09 April 2006

Murdered spy was planning to move

Sunday Times

Liam Clarke
April 09, 2006

DENIS DONALDSON, the British agent shot dead last week in an isolated cottage in Donegal, had been planning to leave the area this week.

Sources in west Belfast say he had agreed with Ciaran Kearney, his son-in-law who owned the holiday home, that it was time to move and that he had told others of his plans.

Donaldson was buried yesterday after a private ceremony in his home in Aitnamona Crescent. About 100 mourners attended the burial in the city cemetery. Had he not been exposed as an informer, Donaldson, as a senior republican, would probably have been buried in the IRA plot in nearby Milltown cemetery.

The fact that he was making plans to leave the remote cottage raises the possibility that his killers struck last week to avoid losing track of him.

Gardai believe Donaldson was gunned down on either Monday night or early Tuesday morning, and that his killers came across the border but had local help in finding the cottage and possibly in watching his movements. Gardai sealed the border after they became aware of the killing and Northern Ireland security sources say the killers’ car may have been seen passing through a checkpoint in Belleek, Co Fermanagh.

The last person to speak to Donaldson is thought to have been a census taker who visited his home between 8pm and 9pm last Monday. Donaldson told this man that he might be moving out and asked for an address to which to return the completed census form.

The family home he once shared with his wife Alice had been put on the market with an asking price of £93,000 (€134,000), which his killers probably knew.

A picture is now emerging of the murder which contradicts some early reports. It appears that he almost certainly was not still alive at 11am on Tuesday. A neighbour who reported seeing him is not now sure of the identification.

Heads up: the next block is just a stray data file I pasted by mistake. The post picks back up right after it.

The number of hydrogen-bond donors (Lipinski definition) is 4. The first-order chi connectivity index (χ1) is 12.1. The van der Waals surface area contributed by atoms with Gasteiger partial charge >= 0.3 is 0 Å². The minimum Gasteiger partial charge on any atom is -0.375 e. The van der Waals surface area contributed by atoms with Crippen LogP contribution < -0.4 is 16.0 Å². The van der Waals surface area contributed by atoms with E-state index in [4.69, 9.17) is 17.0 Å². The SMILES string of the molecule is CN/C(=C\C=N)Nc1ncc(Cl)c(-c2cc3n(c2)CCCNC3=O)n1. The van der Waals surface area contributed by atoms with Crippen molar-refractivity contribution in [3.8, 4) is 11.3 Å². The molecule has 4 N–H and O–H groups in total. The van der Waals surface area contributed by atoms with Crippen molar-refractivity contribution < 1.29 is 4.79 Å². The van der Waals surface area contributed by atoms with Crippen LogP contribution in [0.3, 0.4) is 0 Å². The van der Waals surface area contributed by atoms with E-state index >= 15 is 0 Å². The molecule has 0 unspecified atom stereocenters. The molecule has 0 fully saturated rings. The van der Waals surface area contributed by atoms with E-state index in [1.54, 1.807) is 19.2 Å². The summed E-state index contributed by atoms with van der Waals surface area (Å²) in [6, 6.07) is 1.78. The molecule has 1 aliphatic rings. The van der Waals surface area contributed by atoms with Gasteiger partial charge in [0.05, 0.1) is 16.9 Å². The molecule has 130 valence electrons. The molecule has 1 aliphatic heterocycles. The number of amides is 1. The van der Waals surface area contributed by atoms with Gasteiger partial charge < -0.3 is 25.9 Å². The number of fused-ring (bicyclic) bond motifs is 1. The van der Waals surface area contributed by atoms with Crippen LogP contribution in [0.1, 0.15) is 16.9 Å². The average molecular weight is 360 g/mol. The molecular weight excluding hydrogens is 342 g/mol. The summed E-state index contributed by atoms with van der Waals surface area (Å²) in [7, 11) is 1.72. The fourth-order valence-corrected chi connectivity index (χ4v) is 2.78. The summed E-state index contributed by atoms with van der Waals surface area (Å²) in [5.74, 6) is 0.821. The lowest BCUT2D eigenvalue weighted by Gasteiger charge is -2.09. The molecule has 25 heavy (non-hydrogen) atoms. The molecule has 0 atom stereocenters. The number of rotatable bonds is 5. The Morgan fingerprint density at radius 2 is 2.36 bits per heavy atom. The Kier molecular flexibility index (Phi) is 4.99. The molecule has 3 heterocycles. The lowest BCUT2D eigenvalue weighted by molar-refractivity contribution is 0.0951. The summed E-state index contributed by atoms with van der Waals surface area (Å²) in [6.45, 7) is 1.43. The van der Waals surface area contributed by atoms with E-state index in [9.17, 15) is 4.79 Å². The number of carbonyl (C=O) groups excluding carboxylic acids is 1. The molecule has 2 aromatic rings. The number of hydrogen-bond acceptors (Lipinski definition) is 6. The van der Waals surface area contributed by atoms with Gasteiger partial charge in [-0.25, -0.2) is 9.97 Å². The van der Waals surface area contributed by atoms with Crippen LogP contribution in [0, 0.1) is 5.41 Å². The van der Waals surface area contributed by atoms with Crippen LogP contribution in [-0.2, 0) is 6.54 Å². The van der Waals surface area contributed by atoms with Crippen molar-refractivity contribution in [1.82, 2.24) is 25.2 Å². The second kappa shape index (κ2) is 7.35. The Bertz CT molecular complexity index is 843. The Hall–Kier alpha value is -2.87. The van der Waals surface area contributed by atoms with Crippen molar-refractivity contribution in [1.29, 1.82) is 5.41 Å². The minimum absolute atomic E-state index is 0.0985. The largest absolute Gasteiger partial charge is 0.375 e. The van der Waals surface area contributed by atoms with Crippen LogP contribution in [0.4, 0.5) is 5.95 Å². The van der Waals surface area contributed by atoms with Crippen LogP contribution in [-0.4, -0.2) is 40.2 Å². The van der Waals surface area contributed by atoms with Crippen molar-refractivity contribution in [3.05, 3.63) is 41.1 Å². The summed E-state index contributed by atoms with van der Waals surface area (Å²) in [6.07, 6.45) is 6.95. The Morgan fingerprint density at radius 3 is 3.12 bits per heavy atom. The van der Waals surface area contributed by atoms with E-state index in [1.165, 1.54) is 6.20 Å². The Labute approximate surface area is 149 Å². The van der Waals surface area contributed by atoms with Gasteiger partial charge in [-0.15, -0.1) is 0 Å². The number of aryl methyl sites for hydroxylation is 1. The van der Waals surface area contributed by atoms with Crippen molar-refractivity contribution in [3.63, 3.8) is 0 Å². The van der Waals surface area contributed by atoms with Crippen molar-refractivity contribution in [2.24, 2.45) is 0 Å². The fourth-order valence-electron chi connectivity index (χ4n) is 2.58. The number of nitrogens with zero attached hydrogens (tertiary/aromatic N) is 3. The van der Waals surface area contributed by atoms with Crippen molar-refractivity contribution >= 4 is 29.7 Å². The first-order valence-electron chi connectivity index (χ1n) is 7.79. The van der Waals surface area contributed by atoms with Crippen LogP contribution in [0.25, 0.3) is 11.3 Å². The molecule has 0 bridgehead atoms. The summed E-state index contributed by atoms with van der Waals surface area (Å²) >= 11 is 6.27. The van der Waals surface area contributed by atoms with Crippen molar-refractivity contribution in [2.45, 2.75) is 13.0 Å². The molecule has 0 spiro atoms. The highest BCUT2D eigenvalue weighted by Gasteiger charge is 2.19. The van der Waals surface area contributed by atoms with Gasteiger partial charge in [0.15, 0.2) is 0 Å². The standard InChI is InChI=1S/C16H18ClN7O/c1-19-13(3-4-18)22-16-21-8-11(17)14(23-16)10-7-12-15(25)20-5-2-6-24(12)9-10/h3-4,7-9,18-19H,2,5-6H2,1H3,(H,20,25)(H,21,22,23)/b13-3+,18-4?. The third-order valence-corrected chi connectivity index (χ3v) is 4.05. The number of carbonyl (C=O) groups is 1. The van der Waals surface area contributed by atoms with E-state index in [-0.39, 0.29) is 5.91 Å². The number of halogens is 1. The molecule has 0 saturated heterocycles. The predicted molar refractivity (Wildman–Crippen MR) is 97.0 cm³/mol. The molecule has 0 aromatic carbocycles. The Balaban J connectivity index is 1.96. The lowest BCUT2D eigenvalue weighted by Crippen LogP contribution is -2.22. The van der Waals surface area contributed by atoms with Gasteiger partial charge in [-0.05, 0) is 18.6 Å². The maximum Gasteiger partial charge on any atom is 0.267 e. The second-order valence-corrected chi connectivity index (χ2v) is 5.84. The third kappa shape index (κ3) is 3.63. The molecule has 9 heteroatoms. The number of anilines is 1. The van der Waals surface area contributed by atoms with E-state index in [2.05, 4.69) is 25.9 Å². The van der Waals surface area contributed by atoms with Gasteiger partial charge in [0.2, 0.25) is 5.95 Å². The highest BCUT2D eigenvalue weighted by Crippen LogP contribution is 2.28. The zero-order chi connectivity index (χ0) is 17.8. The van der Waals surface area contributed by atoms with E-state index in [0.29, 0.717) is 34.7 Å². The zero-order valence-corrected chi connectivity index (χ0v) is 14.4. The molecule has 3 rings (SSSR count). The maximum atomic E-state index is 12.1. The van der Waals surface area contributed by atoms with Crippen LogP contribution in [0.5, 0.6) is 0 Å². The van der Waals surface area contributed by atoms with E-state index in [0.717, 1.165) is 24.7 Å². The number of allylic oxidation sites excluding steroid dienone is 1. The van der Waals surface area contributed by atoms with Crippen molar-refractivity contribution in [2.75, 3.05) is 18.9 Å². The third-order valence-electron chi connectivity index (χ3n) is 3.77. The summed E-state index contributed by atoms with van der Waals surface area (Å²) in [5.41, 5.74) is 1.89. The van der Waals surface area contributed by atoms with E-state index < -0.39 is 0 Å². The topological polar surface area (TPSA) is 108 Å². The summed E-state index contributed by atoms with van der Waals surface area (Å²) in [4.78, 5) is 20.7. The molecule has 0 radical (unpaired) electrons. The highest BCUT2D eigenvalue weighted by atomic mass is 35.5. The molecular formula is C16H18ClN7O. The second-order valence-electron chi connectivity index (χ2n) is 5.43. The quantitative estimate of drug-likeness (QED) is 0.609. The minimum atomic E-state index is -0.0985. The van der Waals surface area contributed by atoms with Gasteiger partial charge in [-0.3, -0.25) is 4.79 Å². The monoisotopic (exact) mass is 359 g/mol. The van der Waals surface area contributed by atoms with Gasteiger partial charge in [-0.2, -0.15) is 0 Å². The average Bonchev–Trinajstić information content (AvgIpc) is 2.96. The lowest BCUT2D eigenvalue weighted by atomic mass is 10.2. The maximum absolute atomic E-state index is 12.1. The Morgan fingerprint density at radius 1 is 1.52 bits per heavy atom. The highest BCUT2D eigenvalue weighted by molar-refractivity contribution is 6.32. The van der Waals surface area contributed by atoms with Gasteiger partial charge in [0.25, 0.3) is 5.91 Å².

Donaldson’s body was found by gardai at 5pm on Tuesday. They believe his killers shot him through the door as he was attempting to bolt or barricade it. The killers abandoned two cartridge cases at the threshold, possibly because it was too dark to see them. They then chased Donaldson into the house, firing two more cartridges at him and leaving his body where it lay in a room to the left of the doorway.

His right hand, which was all but severed, was underneath his body.

The theory that Donaldson was killed before he could move on adds another layer of mystery to his story. Despite his plans to move, it seems that Donaldson was not living in fear for his life, as might have been expected. He told a visiting Sunday World journalist that he was not in hiding, a statement repeated by Pearse Doherty, a local Sinn Fein representative. He had used the cottage for holiday breaks over many years and was known in the area.

After being outed as an agent last year, Donaldson threw himself on the mercy of the republicans. He was debriefed by Declan Kearney, a brother of Ciaran and a Sinn Fein official, and Leo Green, another senior republican, but does not appear to have answered many of their questions.